Tuesday, March 6, 2018
California Supreme Court:
Dissolved Law Firm Has No Property Interest in Its Cases
Advises Ninth Circuit That Under California Law, Hourly Fees Earned on Cases Former Partners Take With Them to New Firms Need Not Be Shared With Bankruptcy Estate of Former Firm
By a MetNews Staff Writer
A dissolved law partnership has no property interest in fees earned on hourly bases by its former partners on cases they took with them to their new firms, the California Supreme Court declared yesterday.
The opinion, by Justice Mariano-Florentino Cuéllar, comes in response to an inquiry from the Ninth U.S. Circuit Court of Appeals. The administrator of the bankruptcy estate of Heller Ehrman—once a global law firm with more than 730 attorneys—is insisting that that Heller is entitled to a share of fees earned in cases that were in progress when it dissolved in 2008.
In Heller’s name, the administrator brought suit against 16 firms to which its former partners relocated. All entered into settlements except four: Davis Wright Tremaine LLP; Jones Day; Orrick, Herrington & Sutcliffe LLP; and Foley & Lardner LLP.
Under the 1984 Court of Appeal decision in Jewel v. Boxer, a former law firm retains an interest in cases it had been handling absent a waiver. The administrator sought to invalidate a Jewel waiver by Heller’s partners on the ground that it created a fraudulent transfer of estate assets to the new firms.
The bankruptcy court agreed with that contention. U.S. District Judge Charles Breyer of the Northern District of California did not.
District Court Opinion
He declared on June 11, 2014, that “neither law, equity, nor policy recognizes a law firms property interest in hourly fee matters.” He observed that the California Supreme Court “would likely hold that hourly fee matters are not partnership property and therefore are not ‘unfinished business’ subject to any duty to account.”
The administrator appealed and the Ninth Circuit in 2016 certified to the California Supreme Court this question: “Under California law, does a dissolved law firm have a property interest in legal matters that are in progress but not completed at the time the law firm is dissolved, when the dissolved law firm had been retained to handle the matters on an hourly basis?”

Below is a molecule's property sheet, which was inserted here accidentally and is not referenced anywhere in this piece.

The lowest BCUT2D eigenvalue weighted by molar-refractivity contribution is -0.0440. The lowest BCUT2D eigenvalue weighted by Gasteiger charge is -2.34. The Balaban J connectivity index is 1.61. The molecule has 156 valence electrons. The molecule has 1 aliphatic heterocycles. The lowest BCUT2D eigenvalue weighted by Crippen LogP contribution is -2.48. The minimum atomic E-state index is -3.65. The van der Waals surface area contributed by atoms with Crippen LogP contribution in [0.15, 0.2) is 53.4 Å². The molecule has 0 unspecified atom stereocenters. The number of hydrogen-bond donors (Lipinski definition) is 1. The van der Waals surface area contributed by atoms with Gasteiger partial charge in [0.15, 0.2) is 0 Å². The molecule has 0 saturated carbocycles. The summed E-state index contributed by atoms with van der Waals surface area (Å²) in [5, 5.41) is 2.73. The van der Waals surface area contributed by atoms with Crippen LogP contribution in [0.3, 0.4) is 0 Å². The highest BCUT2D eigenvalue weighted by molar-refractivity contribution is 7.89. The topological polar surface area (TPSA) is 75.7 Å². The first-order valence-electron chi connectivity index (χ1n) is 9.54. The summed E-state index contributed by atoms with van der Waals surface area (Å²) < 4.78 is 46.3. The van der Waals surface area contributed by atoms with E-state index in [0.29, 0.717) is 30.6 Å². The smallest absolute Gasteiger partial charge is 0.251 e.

The state high court—which on Aug. 31, 2016 granted the request that it decide the question—yesterday answered it in the negative.
Supreme Court Decision
“What we conclude is that a dissolved law partnership is not entitled to profits derived from its former partners’ work on unfinished hourly fee matters. Any expectation the law firm had in continuing the legal matters cannot be deemed sufficiently strong to constitute a property interest allowing it to have an ownership stake in fees earned by its former partners, now situated at new firms, working on what was formerly the dissolved firm’s cases.”
He went on to say:
“What Heller claims here is not merely that a firm has a legitimate interest in the hourly matters on which it is working. Rather, Heller claims a legitimate interest in the hourly matters on which it is not working—and on which it cannot work, because it is a firm in dissolution that has ceased operations. In doing so, it seeks remuneration for work that someone else now must undertake. Because such a view is unlikely to be shared by either reasonable clients or lawyers seeking to continue working on these legal matters at a client’s behest, Heller’s expectation is best understood as essentially unilateral.”
Jewel Is Inapposite
With respect to Jewel, Cuéllar noted:
“…Jewel dealt with contingency fee matters, and whether our conclusion in this case extends to such matters is a question we need not address here. Suffice to say that we find nothing in Jewel to advance Heller’s position regarding hourly fee cases.”
The jurist quoted, with approval, Breyer’s statement that “Heller should bill and be paid for the time its lawyers spent filing motions for continuances, noticing parties and courts that it was withdrawing as counsel, packing up and shipping client files back to the clients or to new counsel, and getting new counsel up to speed on pending matters.” He said the erstwhile firm should also be able to collect sums due for work performed before the dissolution though not yet billed.
But, he said, it cannot seek recompense for “substantive legal work done on hourly fee matters” in cases that had previously been handled by the firm.
“Winding up implies the conclusion of a firm’s business, not its indefinite continuation,” he remarked.
The case is Heller Ehrman LLP v. Davis Wright Tremaine LLP, 2018 S.O.S. 1071.
Copyright 2018, Metropolitan News Company